COVER

THE RENEGADE BUGS

September 9 1996
COVER

THE RENEGADE BUGS

September 9 1996

THE RENEGADE BUGS

COVER

One of the oldest life-forms on Earth, bacteria are everywhere.

They thrive inside people—and as many as 100,000 of them can inhabit a square inch of human skin. Most are harmless to humans, some are beneficial in helping, among other things, to break down nutrients—but others can be deadly. Among the increasingly drug-resistant bacteria that can menace human health:

« MRSA (methiciltin-resistant staphylo1 coccus aureus) Often found in hospilt; tais, particularly among intensive-care I and elderly patients. The bug can g cause a wide range of potentially lifel threatening problems, including infec-

tions, blood poisoning, pneumonia meningitis, toxic shock and food poisoning. Resistant most antibiotics, including ci 11 in, a semi-synthetic form of cillin, and related drugs. But is still usually treatable by the so called drug of last resort, van comycin. According to the U.S. Cen ters for Disease Control and Preven tion in Atlanta, 38 per cent of staph aureus specimens examined ir large American hospitals in 1991 were drug-resistant. In Canada, a series of hospital outbreaks show that MRSA is a growing problem.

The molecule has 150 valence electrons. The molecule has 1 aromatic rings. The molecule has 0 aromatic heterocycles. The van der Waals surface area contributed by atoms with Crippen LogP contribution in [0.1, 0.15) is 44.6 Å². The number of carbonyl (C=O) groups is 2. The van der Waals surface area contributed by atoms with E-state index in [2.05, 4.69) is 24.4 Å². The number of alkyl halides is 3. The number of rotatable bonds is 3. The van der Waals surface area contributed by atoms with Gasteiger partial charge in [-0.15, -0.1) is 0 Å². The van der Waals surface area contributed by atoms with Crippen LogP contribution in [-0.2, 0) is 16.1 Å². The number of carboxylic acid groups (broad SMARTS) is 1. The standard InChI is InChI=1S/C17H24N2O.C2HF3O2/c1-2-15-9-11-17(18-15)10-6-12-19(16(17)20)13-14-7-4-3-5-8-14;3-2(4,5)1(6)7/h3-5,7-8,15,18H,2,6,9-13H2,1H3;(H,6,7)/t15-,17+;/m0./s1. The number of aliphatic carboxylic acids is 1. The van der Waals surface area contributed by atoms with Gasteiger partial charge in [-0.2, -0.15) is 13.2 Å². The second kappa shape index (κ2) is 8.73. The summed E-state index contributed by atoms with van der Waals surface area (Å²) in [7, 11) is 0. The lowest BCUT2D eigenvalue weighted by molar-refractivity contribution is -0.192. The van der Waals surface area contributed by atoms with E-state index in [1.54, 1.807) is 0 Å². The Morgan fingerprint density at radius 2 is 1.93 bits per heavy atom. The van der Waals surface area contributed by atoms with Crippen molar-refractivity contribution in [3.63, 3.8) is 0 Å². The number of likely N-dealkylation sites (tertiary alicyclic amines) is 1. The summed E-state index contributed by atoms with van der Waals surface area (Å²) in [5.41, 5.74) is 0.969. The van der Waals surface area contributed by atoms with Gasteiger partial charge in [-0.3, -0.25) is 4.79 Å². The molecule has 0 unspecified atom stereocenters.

VRI (vancomycin-resistant enterococcus) The enterococci bacteria usually live harmlessly in the human gastrointestinal tract and do not pose a threat to healthy people. But when the bacteria enter the blood-

stream—through a cut or a surgical wound—-they can cause fatal infections. In its drug-resistant form, the enterococcus bug can shrug off virtually every widely used antibiotic, including vancomycin. When that happens, doctors can try a handful of newer or experimental drugs. According to the CDC, nearly eight per cent of enterococcus samples from U.S. hospitals analyzed in 1993 were vancomycin-resistant. VRE is probably gaining ground in Canada as well, but no statistics are available.

STREPTOCOCCUS PNEUMONIAE

Often called “pneumococcus” for short, this bug is a frequent cause of ear infections in children and meningitis and pneumonia in adults. In the United States, more than 30 per cent of pneumococci cases are now resistant to penicillin, and doctors estimate

that more than 10 per cent of Canadian cases are penicillinresistant. When physicians encounter the resistant form of the bug, they have to resort to more expensive drugs such as | cefaclor and ceftriaxone. §

GROUP A STREPTOCOCCUS These bacteria can cause strep throat, pneumonia, boils, scar let fever, the kind of toxic shock that killed Muppeteer Jim Hen son, and the flesh-devouring disease, necrotizing fasciitis. In Canada, strep Illnesses can

still be effectively treated with antibiotics. But some signs of drug-resistant group A strep have appeared in Japan, Eu rope and the United States.